Thesis Options

(1) a single document generally of 12,500-16,000 words (45 -60 pages), and no more than 20,000 words (80 pages, not including textual apparatus), presenting a sustained argument and generally broken into closely related chapters or sections;

(2) two article-length essays developing arguments on distinct but related topics, each 5000-6500 words (20-25 pages), with a framing introduction that addresses their conceptual, historical, or methodological relationship.

Thesis Timeline - Year 1

(1) Visit office hours of faculty you imagine as potential committee members.
(2) Submit preference form to Grad Coordinator by the last day of winter term.

(1) Arrange and hold “Program Meeting” with all three School faculty (no GCR required) on committee. At this meeting, you’ll determine faculty roles; discuss your topic and timeline; narrow your topic; and plan summer reading/research. The Program Meeting should ideally be held in the middle of spring term, but no later than the last week. It is your responsibility to contact all three faculty, by group email, to arrange a time and place to meet. Please begin this process several weeks before you hope to meet.

Thesis Timeline - Year 2

All Year:
Research and write thesis under supervision, as arranged, of committee.

Consult the email sent by graduate coordinator for deadlines for the defense schedule, etc. Study these deadlines closely, and discuss with your advisors.

Arrange GCR. See information under “Thesis Committee.”

Schedule and hold defense according to timeline for that year, as established by Grad School. You have six weeks from the date of the defense to submit the final copy of the thesis, with any revisions requested at the defense, but in no case can you submit the thesis after the last day of the term. Generally, the deadline dates for defense scheduling begin to appear in mid-April.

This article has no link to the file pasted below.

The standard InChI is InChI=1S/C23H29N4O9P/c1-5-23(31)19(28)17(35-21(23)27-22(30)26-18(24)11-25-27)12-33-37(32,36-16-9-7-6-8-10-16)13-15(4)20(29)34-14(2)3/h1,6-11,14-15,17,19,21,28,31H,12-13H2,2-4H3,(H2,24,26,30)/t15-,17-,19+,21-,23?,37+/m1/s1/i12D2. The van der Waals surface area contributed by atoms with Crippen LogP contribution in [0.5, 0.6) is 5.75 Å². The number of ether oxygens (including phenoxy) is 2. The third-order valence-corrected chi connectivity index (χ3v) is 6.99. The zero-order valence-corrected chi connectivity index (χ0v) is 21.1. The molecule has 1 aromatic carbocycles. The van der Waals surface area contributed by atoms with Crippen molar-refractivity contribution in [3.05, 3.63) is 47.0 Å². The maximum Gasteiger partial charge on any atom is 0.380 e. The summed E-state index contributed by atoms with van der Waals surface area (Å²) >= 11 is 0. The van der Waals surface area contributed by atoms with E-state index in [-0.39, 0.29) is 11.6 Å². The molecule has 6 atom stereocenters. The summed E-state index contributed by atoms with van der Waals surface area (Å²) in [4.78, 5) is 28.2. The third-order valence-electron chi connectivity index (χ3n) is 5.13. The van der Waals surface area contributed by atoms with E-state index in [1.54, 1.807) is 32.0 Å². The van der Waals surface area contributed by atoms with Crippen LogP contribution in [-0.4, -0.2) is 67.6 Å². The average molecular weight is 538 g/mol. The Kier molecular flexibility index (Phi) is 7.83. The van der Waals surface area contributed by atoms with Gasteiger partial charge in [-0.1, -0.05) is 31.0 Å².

Thesis Committee Option 1 (Single Document)

Major Professor. The primary director, and the person you work with most closely. This person is typically an expert in the field you are studying. Once established, the Major Professor signs most of the forms you need to submit to the Grad School. The Major Professor reads all your drafts. Minor Professor (second reader). The role of the second reader varies, depending on what the committee determines at the Program Meeting. Some second readers read all drafts; others begin reading only once the thesis is advanced to a certain point. The second reader may or may not be a specialist in the field you study; often, second and third readers are chosen as much for methodological affinities as for specific expertise in the area you are studying. Minor Professor (third reader). As with the second reader, this person’s role varies from committee to committee. Often, the third reader enters the draft-reading process only once you have a near-complete document in hand. GCR (Graduate Council Representative). The GCR is a representative from a discipline outside our own. The GCR is not an “advisor” in the typical sense. Instead, the GCR looks at the final draft to ensure that it conforms to University standards, and attends the defense for the same reason. You are responsible for contacting potential GCRs, using the “Get GCR List” link from the Graduate School website. You may wish to review the online pages for each name on the list, looking for a GCR you think might have interest in your topic (this, however, is not necessary). Contact one potential GCR at a time, by email, giving a very brief synopsis of your thesis asking them if they’d like to serve as GCR on your committee. Work through your list until you succeed. (You can generate a new list if you exhaust your first).